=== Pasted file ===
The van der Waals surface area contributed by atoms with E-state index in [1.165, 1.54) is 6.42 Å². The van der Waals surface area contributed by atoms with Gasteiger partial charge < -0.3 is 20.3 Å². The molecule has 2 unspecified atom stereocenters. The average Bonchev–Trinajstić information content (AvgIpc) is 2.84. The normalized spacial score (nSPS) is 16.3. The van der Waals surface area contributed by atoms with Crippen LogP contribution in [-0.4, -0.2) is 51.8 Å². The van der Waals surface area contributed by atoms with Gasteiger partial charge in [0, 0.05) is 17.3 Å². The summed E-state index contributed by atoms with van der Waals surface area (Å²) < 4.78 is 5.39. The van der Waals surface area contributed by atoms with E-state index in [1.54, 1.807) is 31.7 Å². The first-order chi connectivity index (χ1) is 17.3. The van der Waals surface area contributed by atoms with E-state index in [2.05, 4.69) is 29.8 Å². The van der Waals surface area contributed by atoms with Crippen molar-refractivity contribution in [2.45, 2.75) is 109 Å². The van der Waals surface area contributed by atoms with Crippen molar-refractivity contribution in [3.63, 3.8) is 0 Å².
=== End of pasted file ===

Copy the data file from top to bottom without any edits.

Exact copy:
The van der Waals surface area contributed by atoms with E-state index in [1.165, 1.54) is 6.42 Å². The van der Waals surface area contributed by atoms with Gasteiger partial charge < -0.3 is 20.3 Å². The molecule has 2 unspecified atom stereocenters. The average Bonchev–Trinajstić information content (AvgIpc) is 2.84. The normalized spacial score (nSPS) is 16.3. The van der Waals surface area contributed by atoms with Crippen LogP contribution in [-0.4, -0.2) is 51.8 Å². The van der Waals surface area contributed by atoms with Gasteiger partial charge in [0, 0.05) is 17.3 Å². The summed E-state index contributed by atoms with van der Waals surface area (Å²) < 4.78 is 5.39. The van der Waals surface area contributed by atoms with E-state index in [1.54, 1.807) is 31.7 Å². The first-order chi connectivity index (χ1) is 17.3. The van der Waals surface area contributed by atoms with E-state index in [2.05, 4.69) is 29.8 Å². The van der Waals surface area contributed by atoms with Crippen molar-refractivity contribution in [2.45, 2.75) is 109 Å². The van der Waals surface area contributed by atoms with Crippen molar-refractivity contribution in [3.63, 3.8) is 0 Å².